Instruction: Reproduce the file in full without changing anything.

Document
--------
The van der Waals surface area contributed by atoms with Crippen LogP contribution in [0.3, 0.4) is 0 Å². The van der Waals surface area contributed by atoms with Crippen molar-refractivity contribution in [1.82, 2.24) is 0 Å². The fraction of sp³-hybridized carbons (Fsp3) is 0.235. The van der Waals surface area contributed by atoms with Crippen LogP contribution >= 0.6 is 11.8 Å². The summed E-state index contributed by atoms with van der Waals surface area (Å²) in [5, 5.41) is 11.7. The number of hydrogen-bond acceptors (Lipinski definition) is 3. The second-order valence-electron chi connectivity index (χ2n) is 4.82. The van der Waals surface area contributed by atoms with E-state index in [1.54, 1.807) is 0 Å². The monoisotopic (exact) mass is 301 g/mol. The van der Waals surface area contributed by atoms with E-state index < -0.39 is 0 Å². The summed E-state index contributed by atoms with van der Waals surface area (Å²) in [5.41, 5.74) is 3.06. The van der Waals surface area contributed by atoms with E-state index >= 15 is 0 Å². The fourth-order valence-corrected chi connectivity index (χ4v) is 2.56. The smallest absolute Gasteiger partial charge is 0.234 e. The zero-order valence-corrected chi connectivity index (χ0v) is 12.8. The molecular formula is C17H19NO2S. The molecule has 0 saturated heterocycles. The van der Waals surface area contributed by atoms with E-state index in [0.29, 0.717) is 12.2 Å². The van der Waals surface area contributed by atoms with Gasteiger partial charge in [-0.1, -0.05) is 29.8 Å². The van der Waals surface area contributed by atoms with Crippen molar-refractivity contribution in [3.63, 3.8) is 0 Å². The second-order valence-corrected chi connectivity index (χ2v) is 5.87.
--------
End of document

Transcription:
The van der Waals surface area contributed by atoms with Crippen LogP contribution in [0.3, 0.4) is 0 Å². The van der Waals surface area contributed by atoms with Crippen molar-refractivity contribution in [1.82, 2.24) is 0 Å². The fraction of sp³-hybridized carbons (Fsp3) is 0.235. The van der Waals surface area contributed by atoms with Crippen LogP contribution >= 0.6 is 11.8 Å². The summed E-state index contributed by atoms with van der Waals surface area (Å²) in [5, 5.41) is 11.7. The number of hydrogen-bond acceptors (Lipinski definition) is 3. The second-order valence-electron chi connectivity index (χ2n) is 4.82. The van der Waals surface area contributed by atoms with E-state index in [1.54, 1.807) is 0 Å². The monoisotopic (exact) mass is 301 g/mol. The van der Waals surface area contributed by atoms with E-state index < -0.39 is 0 Å². The summed E-state index contributed by atoms with van der Waals surface area (Å²) in [5.41, 5.74) is 3.06. The van der Waals surface area contributed by atoms with E-state index >= 15 is 0 Å². The fourth-order valence-corrected chi connectivity index (χ4v) is 2.56. The smallest absolute Gasteiger partial charge is 0.234 e. The zero-order valence-corrected chi connectivity index (χ0v) is 12.8. The molecular formula is C17H19NO2S. The molecule has 0 saturated heterocycles. The van der Waals surface area contributed by atoms with E-state index in [0.29, 0.717) is 12.2 Å². The van der Waals surface area contributed by atoms with Gasteiger partial charge in [-0.1, -0.05) is 29.8 Å². The van der Waals surface area contributed by atoms with Crippen molar-refractivity contribution in [3.63, 3.8) is 0 Å². The second-order valence-corrected chi connectivity index (χ2v) is 5.87.